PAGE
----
"For now we need to move to higher ground. That storm will be coming over the land soon." said Nada. "We can mourn and honor Garhain, when we are safe." 

"I cannot move." said Numada. 

"Then you can stay and watch the rain come." said Huroo. 

Numada snorted and the Reidju lifted themselves into the sky. By sunset, they had come to some low hills. They found a large opening in the hill, with vines hanging down over its mouth. They crawled into the cave and in the morning they woke to see a misty rain falling on the hills. 

"So, now what. We have still not found a place to live, though we have certainly come far from where we came." said Jana. 

"We were not meant for rain." said Numada. 

"We could follow the coast." said Wura, who smiled at Numada. 

"That would mean turning back." said Marindi, she cuddled her children closer. 

"I say we go west." said Nada. 

"That is a good direction." said Ngaii, he looked over Julu's back at Nada. His voice was hopeful. 

"Why not north?" said Numada. 

"The wind is not pushing us that way." said Nada. 

"Nada has led us well, we still live. I say west." said Huroo, he flickered his eyes at Numada. 

"Little Jala and Garhain no longer fly with us. We have been led into the land of the dead." said Numada. 

"If you wish to find the sky path, then you may do so." said Nada. "I did not ask to lead the way." 

"And I did not ask you." said Numada. "I can find a direction at random just as well as you can."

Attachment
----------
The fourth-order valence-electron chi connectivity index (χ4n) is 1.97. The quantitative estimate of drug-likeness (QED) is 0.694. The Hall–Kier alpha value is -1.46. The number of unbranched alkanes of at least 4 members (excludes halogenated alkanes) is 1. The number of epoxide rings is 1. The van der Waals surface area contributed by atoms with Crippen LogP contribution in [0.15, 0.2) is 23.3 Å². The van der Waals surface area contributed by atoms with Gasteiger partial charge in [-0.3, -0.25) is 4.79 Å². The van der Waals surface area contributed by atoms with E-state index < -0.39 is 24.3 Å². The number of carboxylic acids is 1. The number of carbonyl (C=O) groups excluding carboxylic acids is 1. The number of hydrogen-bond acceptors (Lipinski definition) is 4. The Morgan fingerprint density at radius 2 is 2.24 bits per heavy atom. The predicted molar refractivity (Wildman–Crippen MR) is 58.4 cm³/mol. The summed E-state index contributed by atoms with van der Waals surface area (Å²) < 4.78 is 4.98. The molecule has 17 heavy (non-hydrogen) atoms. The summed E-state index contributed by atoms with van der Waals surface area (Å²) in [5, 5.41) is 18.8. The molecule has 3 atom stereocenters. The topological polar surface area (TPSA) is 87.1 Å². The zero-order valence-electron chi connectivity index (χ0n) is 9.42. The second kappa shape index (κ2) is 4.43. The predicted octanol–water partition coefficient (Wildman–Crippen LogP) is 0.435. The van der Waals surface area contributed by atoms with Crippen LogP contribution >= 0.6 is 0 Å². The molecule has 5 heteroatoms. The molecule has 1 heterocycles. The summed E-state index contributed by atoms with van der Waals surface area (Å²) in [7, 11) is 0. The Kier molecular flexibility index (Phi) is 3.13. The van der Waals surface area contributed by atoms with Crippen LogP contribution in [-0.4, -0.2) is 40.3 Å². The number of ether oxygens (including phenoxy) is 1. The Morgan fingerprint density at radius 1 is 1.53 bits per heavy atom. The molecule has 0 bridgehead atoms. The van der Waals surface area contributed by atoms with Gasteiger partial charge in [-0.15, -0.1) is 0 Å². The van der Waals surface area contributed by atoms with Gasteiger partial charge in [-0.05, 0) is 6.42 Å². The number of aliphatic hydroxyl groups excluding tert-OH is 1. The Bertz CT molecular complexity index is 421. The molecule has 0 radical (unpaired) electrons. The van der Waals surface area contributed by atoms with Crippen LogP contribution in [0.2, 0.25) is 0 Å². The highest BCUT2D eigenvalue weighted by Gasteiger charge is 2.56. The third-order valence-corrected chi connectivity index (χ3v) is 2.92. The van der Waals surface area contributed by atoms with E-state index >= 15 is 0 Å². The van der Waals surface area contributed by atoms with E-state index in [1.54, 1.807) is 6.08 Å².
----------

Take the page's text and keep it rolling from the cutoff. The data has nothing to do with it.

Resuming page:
"Reidju sets in the west. We carry her name." said Julu. "We should follow her. Let us not be distracted among ourselves." 

"I do not need your help Julu." said Nada. "If Numada thinks she can lead the way, fine." 

"I do not wish to lead the way. They would not follow me. My scales do not glow gold as yours do. I am not as young. But I am not blind like the others." 

"Numada, I do not need your approval, but I could do without your complaints." 

"That is enough Nada." said Julu. He swished his tail into the dirt. 

"I am done. It is time to hunt. I am hungry for food and bones." said Nada as she went out into the rain to hunt. 

They stayed in the cave for three days. They cleared a space in the wet and built a mound of wood. They dried the wood with their breath and then set it to flame. They sang the song of Reidju 

Fire Walking, Fire Flying, Fire in the belly, Fire in the sky, The beginning, the end, Round as Reidju. 

When the fourth morning came, they began to fly west. Some days it rained, while on others the sun shown, but Nada knew in her bones which direction to follow. She could feel the sun behind her eyes, and she followed it.